VH1's Sins of Omission
by L. Brent Bozell III
There were no political conventions on television the week
of August 19, but that doesn't mean advocacy programming was absent from the
prime time schedule. VH1, MTV's adult-oriented sister network, offered a
five-part documentary, "VH1 Presents the '70s." And how predictable
it was. The series' two ideologically themed installments amounted to a salute
to the radical left while depicting conservatives as disreputable, mostly
unseen players during the decade.
Monday's segment, "Power to the People,"
celebrated the left's perceived major early-'70s successes: the end of U.S.
involvement in Vietnam and the resignation of Richard Nixon. It emphasized the
then-young baby boomers' part in bringing about those events -- an interesting
proposition given that these youngsters had nothing whatsoever to do with
Nixon's resignation. He self-destructed, but not before destroying the
hippies' political champion, George McGovern. But the historical record was
not going to interfere with the segment, which wallowed in, as the Grateful
Dead's Bob Weir put it, "a magical time [when] life [was] full of art and
"Power to the People" reflected the decade as seen
through the eyes of Weir and others on the countercultural left, with no
attempt at balance. For their sakes, it was a good thing, too. Weir wondered
why we fought in Vietnam; an interview with Oliver North would have provided
the answer. John Oates (of Hall and Oates fame) bragged about avoiding the
military draft; John McCain describing the hell he went through as a POW in
order to best serve his country would have ended Oates' romance with
cowardice. Robbie Robertson of the Band claimed that after Woodstock, rock
music "was kind of the voice of the people"; an answer from...oh,
"VH1 Presents the '70s" featured interviews with
dozens of leftist musicians, writers, and academics. The likes of Nixon and
Ronald Reagan popped up a few times in file footage, but in neither of the
political segments of the series were any conservatives interviewed, nor
right-of-center positions advanced. But not even as tendentious an hour as
"Power to the People" could make the late '70s sound like halcyon
days for liberals. At that time, with a conservative tide rising, one that
would crest in 1980, the show's choice for the salient left-wing triumph of
the Carter years was...the anti-nuclear power movement. In the grand scheme of
things, big deal.
Thursday night's installment about black America,
"Right On!," was even more propagandistic. The Black Panther Party
was touted by the likes of Chic's Nile Rodgers: "I had always been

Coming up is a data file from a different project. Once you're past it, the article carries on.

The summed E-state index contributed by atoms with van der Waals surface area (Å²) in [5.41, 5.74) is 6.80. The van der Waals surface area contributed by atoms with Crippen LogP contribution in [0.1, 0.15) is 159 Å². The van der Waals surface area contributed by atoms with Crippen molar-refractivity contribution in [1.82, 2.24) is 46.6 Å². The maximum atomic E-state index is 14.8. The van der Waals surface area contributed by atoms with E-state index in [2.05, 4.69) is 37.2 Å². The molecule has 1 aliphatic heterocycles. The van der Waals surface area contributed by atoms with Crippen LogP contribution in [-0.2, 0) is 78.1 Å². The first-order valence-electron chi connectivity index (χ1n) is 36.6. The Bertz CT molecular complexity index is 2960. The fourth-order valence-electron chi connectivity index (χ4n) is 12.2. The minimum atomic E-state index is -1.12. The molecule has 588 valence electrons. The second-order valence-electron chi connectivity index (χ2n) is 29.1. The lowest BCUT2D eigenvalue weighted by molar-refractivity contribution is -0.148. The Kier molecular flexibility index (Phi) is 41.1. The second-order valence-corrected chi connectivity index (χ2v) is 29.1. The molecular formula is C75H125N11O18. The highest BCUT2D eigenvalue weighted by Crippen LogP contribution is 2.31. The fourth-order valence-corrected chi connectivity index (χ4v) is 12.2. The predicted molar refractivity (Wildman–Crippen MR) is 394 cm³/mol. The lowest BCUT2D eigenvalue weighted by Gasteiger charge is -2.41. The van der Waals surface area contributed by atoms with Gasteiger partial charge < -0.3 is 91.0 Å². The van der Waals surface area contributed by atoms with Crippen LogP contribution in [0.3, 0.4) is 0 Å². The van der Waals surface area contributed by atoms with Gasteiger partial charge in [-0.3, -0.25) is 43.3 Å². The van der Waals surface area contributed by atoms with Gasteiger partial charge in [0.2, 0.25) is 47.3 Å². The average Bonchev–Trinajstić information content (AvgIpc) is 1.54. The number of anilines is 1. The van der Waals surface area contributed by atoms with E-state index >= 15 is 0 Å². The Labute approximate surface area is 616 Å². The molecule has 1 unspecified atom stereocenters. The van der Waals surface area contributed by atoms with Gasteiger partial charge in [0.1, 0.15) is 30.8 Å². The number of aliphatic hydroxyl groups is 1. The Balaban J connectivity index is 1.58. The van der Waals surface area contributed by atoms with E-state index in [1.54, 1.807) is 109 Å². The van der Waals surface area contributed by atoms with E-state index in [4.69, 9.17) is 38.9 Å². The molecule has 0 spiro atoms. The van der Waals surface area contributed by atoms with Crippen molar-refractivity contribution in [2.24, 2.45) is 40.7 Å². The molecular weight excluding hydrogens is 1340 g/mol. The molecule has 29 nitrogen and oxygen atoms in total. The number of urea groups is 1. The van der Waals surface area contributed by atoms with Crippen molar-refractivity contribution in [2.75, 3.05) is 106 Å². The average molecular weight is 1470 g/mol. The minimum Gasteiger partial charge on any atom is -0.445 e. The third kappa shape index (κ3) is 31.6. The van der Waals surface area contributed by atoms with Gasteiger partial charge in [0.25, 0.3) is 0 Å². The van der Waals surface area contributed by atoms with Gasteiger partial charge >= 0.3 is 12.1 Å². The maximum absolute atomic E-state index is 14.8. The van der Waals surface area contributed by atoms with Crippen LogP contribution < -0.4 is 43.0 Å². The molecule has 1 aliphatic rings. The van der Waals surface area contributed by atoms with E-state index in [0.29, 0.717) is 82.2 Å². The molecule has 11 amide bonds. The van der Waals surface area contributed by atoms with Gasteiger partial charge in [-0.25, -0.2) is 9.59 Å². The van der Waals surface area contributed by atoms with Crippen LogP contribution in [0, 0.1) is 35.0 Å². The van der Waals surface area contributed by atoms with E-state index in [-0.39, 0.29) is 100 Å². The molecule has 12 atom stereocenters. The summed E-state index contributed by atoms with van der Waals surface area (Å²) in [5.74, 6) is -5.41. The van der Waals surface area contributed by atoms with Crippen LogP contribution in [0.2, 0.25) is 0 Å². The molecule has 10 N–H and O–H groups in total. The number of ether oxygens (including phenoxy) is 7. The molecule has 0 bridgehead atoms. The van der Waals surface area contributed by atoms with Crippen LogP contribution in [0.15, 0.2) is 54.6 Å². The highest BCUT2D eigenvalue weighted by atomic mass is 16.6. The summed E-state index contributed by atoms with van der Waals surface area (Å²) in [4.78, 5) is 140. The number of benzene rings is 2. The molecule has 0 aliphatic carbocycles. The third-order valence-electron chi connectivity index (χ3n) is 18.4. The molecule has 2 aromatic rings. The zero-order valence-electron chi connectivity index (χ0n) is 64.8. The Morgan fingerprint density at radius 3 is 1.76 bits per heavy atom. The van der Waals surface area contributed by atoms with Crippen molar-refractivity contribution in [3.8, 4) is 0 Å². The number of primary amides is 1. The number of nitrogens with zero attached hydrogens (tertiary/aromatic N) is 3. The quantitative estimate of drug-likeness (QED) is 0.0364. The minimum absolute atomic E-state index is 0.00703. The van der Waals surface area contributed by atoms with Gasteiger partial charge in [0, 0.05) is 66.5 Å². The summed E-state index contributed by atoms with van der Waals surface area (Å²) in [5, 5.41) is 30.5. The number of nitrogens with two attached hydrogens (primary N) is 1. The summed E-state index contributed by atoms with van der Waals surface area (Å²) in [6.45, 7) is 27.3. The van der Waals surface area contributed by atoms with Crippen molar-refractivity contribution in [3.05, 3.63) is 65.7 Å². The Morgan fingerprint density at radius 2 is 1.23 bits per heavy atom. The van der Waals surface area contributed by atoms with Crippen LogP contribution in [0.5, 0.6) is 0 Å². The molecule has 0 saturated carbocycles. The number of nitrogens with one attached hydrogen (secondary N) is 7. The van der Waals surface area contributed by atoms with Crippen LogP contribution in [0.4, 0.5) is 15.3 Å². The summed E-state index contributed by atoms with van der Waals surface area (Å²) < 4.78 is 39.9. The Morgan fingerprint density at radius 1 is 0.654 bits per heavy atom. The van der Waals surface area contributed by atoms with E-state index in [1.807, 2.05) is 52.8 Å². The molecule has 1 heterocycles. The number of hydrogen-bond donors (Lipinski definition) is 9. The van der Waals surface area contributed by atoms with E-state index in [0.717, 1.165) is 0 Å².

in...this movement and that movement, but...when I got into the Black
Panthers, it was the first time I was in an organization [where] I felt we
could do something." And just what was that "something"?
Certainly not violent militancy -- not once was that aspect of the Panthers
This same blurring persisted throughout the hour, in which
blacks, whether liberal or farther left -- according to VH1, black
conservatives didn't exist -- were presented as monolithically pursuing the
same causes for the same reasons. Angela Davis appeared in an old clip
discussing how "masses of people are able to express their will,"
without a hint that Davis was a Communist devoted to a movement that shot
people for expressing their will. As the show moved into the mid-'70s,
legitimate opposition to racial quotas and forced busing was lumped with
hatred and bigotry: graffiti reading "Kill Niggers" segued into
videotape of Gerald Ford stating his disagreement with judicially imposed
school integration, which was followed by film of a KKK march. You get the
Naturally, this racist ugliness is then linked to Reagan.
Writer Nelson George stated, "You can see the roots of the resegregation
of America really happening during that period from '76...to '80. The backlash
against the civil-rights movement began taking hold. The momentum for what
became Reaganism was really being built during this period." Of course,
VH1 didn't include the counterargument that the backlash wasn't against the
original civil-rights movement, but against a corrupt extension of it that
sought to limit freedom rather than extend it.
Ultimately, "VH1 Presents the '70s" was a
large-scale act of denial. This militant and destructive and very loud
left-wing minority in the '70s never managed to capture the imagination of the
general public. Now as then, the left can't accept that fact.
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